AP Fires Jewish Journalist For Pro-Palestinian Tweets; Pressured by Conservative Media?

Jewish journalist Emily Wilder fired by AP on the grounds of violating news agency's social media policy, resulting in public outcry.

A young Jewish journalist was fired by the Associated Press following her pro-Palestinian tweets. This has led to a public outcry and the news agency is said to have given into political pressure from the US conservative media.

The woman AP fired is 22-year-old Emily Wilder. She was stationed at Phoenix and was appointed as news associate on May 3, 2021. However, she received a communication about her termination from the job on May 19. She was told that her contract was being terminated as she had violated the news agency's social media policy. The policy is said to have come into effect after she joined as an employee, i.e. just two weeks ago.

Emily Wilder
Former Journalist of AP, Emily Wilder. Twitter

AP's Latest Social Media Policy

In an interview with SFGate, Wilder had said "I asked them, 'Please tell me what violated the policy,' and they [AP] said, 'No.'" Wilder's social media activity, especially her tweets show retweets of matters on Israel-Palestine conflict, most of them sympathetic to Palestinians. The tweets also include sharing of a video clip with demonstrators chanting "Free, free Palestine!"

Wilder had shared on her twitter handle on May 17, "Objectivity" feels fickle when the basic terms we use to report news implicitly stake a claim. Using "Israel" but never "Palestine," or "war" but not "siege and occupation" are political choices—yet media make those exact choices all the time without being flagged as biased."

According to the social media policy of AP, employees are banned from expressing their opinions on political matters and public issues. The reason behind setting this rule is said to be to save the objective image of the news organization.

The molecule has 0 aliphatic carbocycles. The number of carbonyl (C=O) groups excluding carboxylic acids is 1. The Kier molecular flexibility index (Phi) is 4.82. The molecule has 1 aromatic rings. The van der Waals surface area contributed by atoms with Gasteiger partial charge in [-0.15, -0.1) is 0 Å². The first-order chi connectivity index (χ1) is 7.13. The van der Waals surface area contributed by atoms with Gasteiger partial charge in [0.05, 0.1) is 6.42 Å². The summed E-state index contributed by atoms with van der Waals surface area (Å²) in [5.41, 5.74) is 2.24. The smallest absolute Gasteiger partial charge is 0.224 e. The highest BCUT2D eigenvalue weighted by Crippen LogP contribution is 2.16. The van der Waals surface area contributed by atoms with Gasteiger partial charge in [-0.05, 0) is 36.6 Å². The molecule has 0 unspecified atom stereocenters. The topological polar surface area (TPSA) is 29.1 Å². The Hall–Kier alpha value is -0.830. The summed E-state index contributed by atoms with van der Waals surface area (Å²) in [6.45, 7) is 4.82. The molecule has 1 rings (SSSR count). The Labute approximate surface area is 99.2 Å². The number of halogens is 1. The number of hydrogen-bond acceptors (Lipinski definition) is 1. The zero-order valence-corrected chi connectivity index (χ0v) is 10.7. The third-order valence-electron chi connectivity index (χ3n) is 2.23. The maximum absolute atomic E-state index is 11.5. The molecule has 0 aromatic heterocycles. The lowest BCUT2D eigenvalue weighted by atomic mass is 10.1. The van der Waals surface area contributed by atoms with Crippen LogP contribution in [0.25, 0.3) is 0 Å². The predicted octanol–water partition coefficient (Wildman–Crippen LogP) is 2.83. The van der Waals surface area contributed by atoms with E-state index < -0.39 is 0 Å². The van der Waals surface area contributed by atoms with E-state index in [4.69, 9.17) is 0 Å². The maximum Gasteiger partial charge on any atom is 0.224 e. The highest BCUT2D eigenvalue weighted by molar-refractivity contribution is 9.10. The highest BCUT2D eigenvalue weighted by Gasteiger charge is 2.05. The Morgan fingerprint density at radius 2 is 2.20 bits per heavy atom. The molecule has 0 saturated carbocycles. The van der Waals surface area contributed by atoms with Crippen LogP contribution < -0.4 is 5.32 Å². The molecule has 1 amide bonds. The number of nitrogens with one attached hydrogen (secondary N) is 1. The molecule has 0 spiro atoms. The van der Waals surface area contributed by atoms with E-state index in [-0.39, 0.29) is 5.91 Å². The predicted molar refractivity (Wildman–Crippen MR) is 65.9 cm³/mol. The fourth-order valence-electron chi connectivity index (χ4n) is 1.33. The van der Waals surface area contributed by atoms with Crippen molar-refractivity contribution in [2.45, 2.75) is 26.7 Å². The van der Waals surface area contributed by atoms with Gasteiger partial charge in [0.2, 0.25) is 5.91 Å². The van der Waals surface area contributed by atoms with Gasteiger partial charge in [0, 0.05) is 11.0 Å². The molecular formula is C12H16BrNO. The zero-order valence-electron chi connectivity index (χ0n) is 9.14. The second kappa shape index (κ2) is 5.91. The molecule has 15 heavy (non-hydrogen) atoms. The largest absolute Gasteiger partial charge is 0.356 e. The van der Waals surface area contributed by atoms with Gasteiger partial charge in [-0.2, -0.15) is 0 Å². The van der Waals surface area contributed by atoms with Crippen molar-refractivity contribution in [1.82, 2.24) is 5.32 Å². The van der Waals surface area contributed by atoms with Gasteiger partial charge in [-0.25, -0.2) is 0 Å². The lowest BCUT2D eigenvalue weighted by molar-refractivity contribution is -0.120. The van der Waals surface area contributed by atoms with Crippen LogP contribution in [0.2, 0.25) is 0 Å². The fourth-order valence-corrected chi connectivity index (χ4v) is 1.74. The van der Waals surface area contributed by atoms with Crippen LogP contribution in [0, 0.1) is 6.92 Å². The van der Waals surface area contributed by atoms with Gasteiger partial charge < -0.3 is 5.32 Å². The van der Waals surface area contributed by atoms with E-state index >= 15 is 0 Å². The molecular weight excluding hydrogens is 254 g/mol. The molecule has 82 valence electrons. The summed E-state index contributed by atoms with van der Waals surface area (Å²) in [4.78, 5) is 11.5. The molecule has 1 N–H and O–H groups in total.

AP Employees Cannot Take Sides: Lauren Easton

AP spokeswoman Lauren Easton told Times of Israel that no employee can take sides in public forums. "We have this policy so the comments of one person cannot create dangerous conditions for our journalists covering the story. Every AP journalist is responsible for safeguarding our ability to report on this conflict, or any other, with fairness and credibility, and cannot take sides in public forums," said Easton.

But addressing the issue in the SFGate interview, Wilder had said that she had taken the social media training given when she joined AP seriously. Wilder also said that she had removed reference supporting Black Lives Matter from her Twitter profile, as she thought this would violate the social media rules of the company. "Because I have an opinion about an issue that is deeply political and personal doesn't mean that I am incapable of fact-based, contextual and fair journalism," Wilder said.

It can be noted that just two days before Wilder was fired, a twitter user had claimed that Wilder was an anti-Israel agitator. The supporters of Republicans from Stanford had cited reference to Wilder's article posted in 2019, when she was a student of Stanford University. The article was published in the college newspaper in which Wilder had referred to Ben Shapiro [a critic of Palestinians] as "a little turd."

Reports claim that conservative media has been targeting AP for its coverage of Israel – Palestine conflict. Especially the coverage of Al Jazeera's offices in Gaza being destroyed met with criticism from conservative figures. When AP blamed Israel for the attack on building, Israel claimed that Hamas operated out of the building.

Kathleen Carroll, AP's former executive editor and now chairwoman of the Committee to Protect Journalists, reacted to the news and said: "That's why journalists covered by the social media policy need to be careful that their posts don't jeopardize the ability of their colleagues to work freely. What may be personal expression to one person is right at the heart of a story to a colleague somewhere else."

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